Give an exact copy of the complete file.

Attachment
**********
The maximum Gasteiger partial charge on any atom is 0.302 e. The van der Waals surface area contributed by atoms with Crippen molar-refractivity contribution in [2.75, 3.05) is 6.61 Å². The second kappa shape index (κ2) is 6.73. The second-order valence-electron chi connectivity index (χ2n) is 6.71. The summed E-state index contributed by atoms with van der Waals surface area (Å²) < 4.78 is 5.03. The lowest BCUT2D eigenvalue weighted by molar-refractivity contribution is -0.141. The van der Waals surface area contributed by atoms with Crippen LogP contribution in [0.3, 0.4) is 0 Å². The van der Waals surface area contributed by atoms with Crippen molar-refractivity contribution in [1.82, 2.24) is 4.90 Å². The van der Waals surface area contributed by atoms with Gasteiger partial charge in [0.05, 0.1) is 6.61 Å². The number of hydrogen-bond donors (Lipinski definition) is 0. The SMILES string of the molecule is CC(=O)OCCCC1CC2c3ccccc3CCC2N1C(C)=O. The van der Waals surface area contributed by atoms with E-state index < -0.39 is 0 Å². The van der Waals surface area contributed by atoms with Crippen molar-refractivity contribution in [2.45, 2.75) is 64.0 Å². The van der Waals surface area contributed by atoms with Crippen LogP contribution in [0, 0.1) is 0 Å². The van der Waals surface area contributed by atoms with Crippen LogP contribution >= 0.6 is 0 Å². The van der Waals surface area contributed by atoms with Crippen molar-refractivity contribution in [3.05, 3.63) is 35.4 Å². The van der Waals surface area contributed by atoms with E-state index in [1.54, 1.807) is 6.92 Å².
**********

The maximum Gasteiger partial charge on any atom is 0.302 e. The van der Waals surface area contributed by atoms with Crippen molar-refractivity contribution in [2.75, 3.05) is 6.61 Å². The second kappa shape index (κ2) is 6.73. The second-order valence-electron chi connectivity index (χ2n) is 6.71. The summed E-state index contributed by atoms with van der Waals surface area (Å²) < 4.78 is 5.03. The lowest BCUT2D eigenvalue weighted by molar-refractivity contribution is -0.141. The van der Waals surface area contributed by atoms with Crippen LogP contribution in [0.3, 0.4) is 0 Å². The van der Waals surface area contributed by atoms with Crippen molar-refractivity contribution in [1.82, 2.24) is 4.90 Å². The van der Waals surface area contributed by atoms with Gasteiger partial charge in [0.05, 0.1) is 6.61 Å². The number of hydrogen-bond donors (Lipinski definition) is 0. The SMILES string of the molecule is CC(=O)OCCCC1CC2c3ccccc3CCC2N1C(C)=O. The van der Waals surface area contributed by atoms with E-state index < -0.39 is 0 Å². The van der Waals surface area contributed by atoms with Crippen molar-refractivity contribution in [2.45, 2.75) is 64.0 Å². The van der Waals surface area contributed by atoms with Crippen LogP contribution in [0, 0.1) is 0 Å². The van der Waals surface area contributed by atoms with Crippen LogP contribution >= 0.6 is 0 Å². The van der Waals surface area contributed by atoms with Crippen molar-refractivity contribution in [3.05, 3.63) is 35.4 Å². The van der Waals surface area contributed by atoms with E-state index in [1.54, 1.807) is 6.92 Å².